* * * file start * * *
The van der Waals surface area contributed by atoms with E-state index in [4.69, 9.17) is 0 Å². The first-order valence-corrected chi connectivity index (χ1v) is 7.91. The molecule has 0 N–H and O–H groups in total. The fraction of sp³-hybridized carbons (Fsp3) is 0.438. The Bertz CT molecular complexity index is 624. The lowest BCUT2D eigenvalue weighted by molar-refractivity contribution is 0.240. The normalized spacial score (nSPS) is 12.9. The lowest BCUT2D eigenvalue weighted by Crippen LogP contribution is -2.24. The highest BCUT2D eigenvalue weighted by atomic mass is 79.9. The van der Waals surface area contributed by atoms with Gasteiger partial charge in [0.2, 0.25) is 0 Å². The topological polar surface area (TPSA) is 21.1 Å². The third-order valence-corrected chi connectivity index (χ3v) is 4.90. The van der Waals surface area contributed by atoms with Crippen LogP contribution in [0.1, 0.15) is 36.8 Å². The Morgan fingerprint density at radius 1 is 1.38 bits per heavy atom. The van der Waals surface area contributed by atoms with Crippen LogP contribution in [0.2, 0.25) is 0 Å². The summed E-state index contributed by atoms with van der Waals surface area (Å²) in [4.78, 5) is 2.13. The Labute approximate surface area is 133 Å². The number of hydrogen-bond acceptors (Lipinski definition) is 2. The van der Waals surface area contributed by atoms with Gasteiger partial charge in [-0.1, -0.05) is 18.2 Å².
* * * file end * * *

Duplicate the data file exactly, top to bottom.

The van der Waals surface area contributed by atoms with E-state index in [4.69, 9.17) is 0 Å². The first-order valence-corrected chi connectivity index (χ1v) is 7.91. The molecule has 0 N–H and O–H groups in total. The fraction of sp³-hybridized carbons (Fsp3) is 0.438. The Bertz CT molecular complexity index is 624. The lowest BCUT2D eigenvalue weighted by molar-refractivity contribution is 0.240. The normalized spacial score (nSPS) is 12.9. The lowest BCUT2D eigenvalue weighted by Crippen LogP contribution is -2.24. The highest BCUT2D eigenvalue weighted by atomic mass is 79.9. The van der Waals surface area contributed by atoms with Gasteiger partial charge in [0.2, 0.25) is 0 Å². The topological polar surface area (TPSA) is 21.1 Å². The third-order valence-corrected chi connectivity index (χ3v) is 4.90. The van der Waals surface area contributed by atoms with Crippen LogP contribution in [0.1, 0.15) is 36.8 Å². The Morgan fingerprint density at radius 1 is 1.38 bits per heavy atom. The van der Waals surface area contributed by atoms with Crippen LogP contribution in [0.2, 0.25) is 0 Å². The summed E-state index contributed by atoms with van der Waals surface area (Å²) in [4.78, 5) is 2.13. The Labute approximate surface area is 133 Å². The number of hydrogen-bond acceptors (Lipinski definition) is 2. The van der Waals surface area contributed by atoms with Gasteiger partial charge in [-0.1, -0.05) is 18.2 Å².